His girlfriend couldn’t be sweeter, a relentless optimist with a contagious smile; an almost startling juxtaposition from my negative leaning disposition. It created a comical “odd couple” dynamic that we’d all laugh when I’d debunk some beautiful idea she had of the world. While she’s a “half glass full” girl and I’m a “I don’t care what the glass is, I’ll break it and slit my wrists with the shards” girl, she matched me when it came to sense of adventure and she’s an artist so we got along well from the start.
To pass time, we drank (of course!). It was an almost haunting realization for me at how much I reached for my phone to check it, which was pointless, since we were off the grid.
At some point, I felt a little bad for Brian’s girlfriend as we were talking much about our family, a club we’ve been a part of our whole lives. The good and bad. The weird and funny. The family secrets that weren’t secrets at all.
That’s what baffles me about families and suburban culture in general. Secrets are most prominent in family circles, not friends. The town we grew up in was very much a “keeping up with the Joneses” environment. Which I couldn’t stand. I loved my family, loved my friends, but I was always a bit of a misfit for reasons I wouldn’t understand until years later.
The thing about my family, and all the families in the town I grew up in (typical suburbs) is that families didn’t want any bad information leaking out. Anything YOU did that was considered poor behavior or embarrassing was not necessarily to be ashamed of, but was to be kept with in the confines of the place we called home, because it made THEM look bad. And the thing about big families, like ours (both parents are one of six, so it’s a big family on both sides), is people confide in each other, and then someone confides in another, and a game of telephone ensues and then people are mad at each other for what is basically miscommunication. This is something I noticed from an early age. My composure to let the defendant speak about how they perceived a situation earned me a reputation of being an “old soul.” This would later lead me to a life of being blunt. Honesty can come at a high price, but ultimately, it avoids chaos.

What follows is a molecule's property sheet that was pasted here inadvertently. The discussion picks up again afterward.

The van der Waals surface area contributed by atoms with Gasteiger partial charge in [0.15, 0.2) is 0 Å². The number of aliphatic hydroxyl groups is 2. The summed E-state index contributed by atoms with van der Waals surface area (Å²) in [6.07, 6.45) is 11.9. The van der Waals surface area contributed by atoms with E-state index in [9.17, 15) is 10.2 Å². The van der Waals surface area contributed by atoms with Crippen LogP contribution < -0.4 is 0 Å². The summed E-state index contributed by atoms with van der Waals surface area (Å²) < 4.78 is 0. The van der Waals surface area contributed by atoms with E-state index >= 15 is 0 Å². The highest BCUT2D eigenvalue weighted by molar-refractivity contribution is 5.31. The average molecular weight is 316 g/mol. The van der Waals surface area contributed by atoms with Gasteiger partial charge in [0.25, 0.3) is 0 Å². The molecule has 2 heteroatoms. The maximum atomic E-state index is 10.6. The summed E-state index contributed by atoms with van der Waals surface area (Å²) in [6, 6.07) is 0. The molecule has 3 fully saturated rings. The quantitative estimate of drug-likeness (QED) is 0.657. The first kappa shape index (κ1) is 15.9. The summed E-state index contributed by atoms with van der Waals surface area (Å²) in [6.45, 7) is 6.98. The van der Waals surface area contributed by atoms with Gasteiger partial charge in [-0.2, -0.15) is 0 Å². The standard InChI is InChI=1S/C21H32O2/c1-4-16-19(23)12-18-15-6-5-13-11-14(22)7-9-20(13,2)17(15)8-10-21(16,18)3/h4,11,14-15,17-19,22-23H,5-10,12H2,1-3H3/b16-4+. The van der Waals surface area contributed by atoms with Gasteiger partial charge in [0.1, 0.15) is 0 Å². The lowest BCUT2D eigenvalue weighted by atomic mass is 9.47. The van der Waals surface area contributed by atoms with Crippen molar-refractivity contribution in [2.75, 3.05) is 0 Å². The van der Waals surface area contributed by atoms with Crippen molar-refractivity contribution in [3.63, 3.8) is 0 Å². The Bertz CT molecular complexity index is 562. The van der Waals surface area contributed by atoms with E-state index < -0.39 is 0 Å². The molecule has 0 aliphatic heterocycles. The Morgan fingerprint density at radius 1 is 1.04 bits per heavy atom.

While the “we don’t talk about/act like this outside home” attitude annoyed me, my brother actively defied it. He could not give a shit. Mentally, I was on board with his disposition, but I still didn’t want to either disappoint nor make my parents life harder. They are good people. I love them.
But the layers started to peel off. In college, I wasn’t rebellious, per say (I mean, I maintained a perfect GPA), but I was still a stoner, with a growing hatred for religion and conformity. I was playing the game but a rebel at heart. The seams were starting to come undone, however. Comedy, later, would become a form of expression that was unhinged, demented and wonderful that would free me (and then also cage me). Laughter is a universal language of truth. And there was always a lot of laughter in our house and Brian’s (it’s his parents home that I frequently crash at, where both my Aunt and Uncle are as entertaining as a sitcom, my Aunt (and Godmother) is one of the most goldhearted people I’ve ever known and my Uncle cooks the best food I’ve ever tasted).
We grew up in ideal households, Brian and myself, which we realize and appreciate. Still, we had/have our secrets. The stuff we were told to not speak about. Bury in the backyard. My brother hated this mentality, always, found it to be negative judgement and fake. Hypocrisy is something we are all guilty of, but is only tolerable to a point. The, “what would the neighbors say” was a demeanor our family, like most families, were guilty of.
Because of this very blog I’ve gotten flack from family (regarding drug use and depression, mostly). “What will people think?” First of all, the best and the worst about me is yet to come out. Second, I truly do not give a fuck.